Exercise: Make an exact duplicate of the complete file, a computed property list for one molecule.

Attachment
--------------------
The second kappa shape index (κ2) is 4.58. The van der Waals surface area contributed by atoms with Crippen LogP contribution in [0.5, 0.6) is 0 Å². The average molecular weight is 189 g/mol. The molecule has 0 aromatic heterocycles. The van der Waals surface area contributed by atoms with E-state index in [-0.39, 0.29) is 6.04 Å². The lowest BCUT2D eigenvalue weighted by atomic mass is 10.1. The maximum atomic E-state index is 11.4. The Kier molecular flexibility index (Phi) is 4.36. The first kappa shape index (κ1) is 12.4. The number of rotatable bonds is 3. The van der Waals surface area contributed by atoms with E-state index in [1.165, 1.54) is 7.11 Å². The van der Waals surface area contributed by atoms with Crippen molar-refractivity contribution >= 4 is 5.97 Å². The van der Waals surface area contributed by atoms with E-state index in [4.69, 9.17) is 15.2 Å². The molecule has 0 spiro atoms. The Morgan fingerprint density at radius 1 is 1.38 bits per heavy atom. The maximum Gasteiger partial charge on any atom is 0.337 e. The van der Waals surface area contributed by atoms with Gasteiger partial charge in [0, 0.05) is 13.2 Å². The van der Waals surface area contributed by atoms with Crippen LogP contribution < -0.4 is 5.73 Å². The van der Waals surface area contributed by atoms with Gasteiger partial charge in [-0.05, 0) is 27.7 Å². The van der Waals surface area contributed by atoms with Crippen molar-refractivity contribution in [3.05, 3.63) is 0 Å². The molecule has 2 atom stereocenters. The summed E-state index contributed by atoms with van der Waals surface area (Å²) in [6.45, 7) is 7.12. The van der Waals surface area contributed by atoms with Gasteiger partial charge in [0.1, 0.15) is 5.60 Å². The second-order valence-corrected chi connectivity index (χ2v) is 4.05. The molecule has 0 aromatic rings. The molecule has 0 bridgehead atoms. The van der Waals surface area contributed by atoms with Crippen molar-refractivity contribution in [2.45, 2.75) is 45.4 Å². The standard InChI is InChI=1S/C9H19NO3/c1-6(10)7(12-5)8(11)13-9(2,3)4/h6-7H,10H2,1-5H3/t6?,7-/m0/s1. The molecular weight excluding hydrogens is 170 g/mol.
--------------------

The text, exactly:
The second kappa shape index (κ2) is 4.58. The van der Waals surface area contributed by atoms with Crippen LogP contribution in [0.5, 0.6) is 0 Å². The average molecular weight is 189 g/mol. The molecule has 0 aromatic heterocycles. The van der Waals surface area contributed by atoms with E-state index in [-0.39, 0.29) is 6.04 Å². The lowest BCUT2D eigenvalue weighted by atomic mass is 10.1. The maximum atomic E-state index is 11.4. The Kier molecular flexibility index (Phi) is 4.36. The first kappa shape index (κ1) is 12.4. The number of rotatable bonds is 3. The van der Waals surface area contributed by atoms with E-state index in [1.165, 1.54) is 7.11 Å². The van der Waals surface area contributed by atoms with Crippen molar-refractivity contribution >= 4 is 5.97 Å². The van der Waals surface area contributed by atoms with E-state index in [4.69, 9.17) is 15.2 Å². The molecule has 0 spiro atoms. The Morgan fingerprint density at radius 1 is 1.38 bits per heavy atom. The maximum Gasteiger partial charge on any atom is 0.337 e. The van der Waals surface area contributed by atoms with Gasteiger partial charge in [0, 0.05) is 13.2 Å². The van der Waals surface area contributed by atoms with Crippen LogP contribution < -0.4 is 5.73 Å². The van der Waals surface area contributed by atoms with Gasteiger partial charge in [-0.05, 0) is 27.7 Å². The van der Waals surface area contributed by atoms with Crippen molar-refractivity contribution in [3.05, 3.63) is 0 Å². The molecule has 2 atom stereocenters. The summed E-state index contributed by atoms with van der Waals surface area (Å²) in [6.45, 7) is 7.12. The van der Waals surface area contributed by atoms with Gasteiger partial charge in [0.1, 0.15) is 5.60 Å². The second-order valence-corrected chi connectivity index (χ2v) is 4.05. The molecule has 0 aromatic rings. The molecule has 0 bridgehead atoms. The van der Waals surface area contributed by atoms with Crippen molar-refractivity contribution in [2.45, 2.75) is 45.4 Å². The standard InChI is InChI=1S/C9H19NO3/c1-6(10)7(12-5)8(11)13-9(2,3)4/h6-7H,10H2,1-5H3/t6?,7-/m0/s1. The molecular weight excluding hydrogens is 170 g/mol.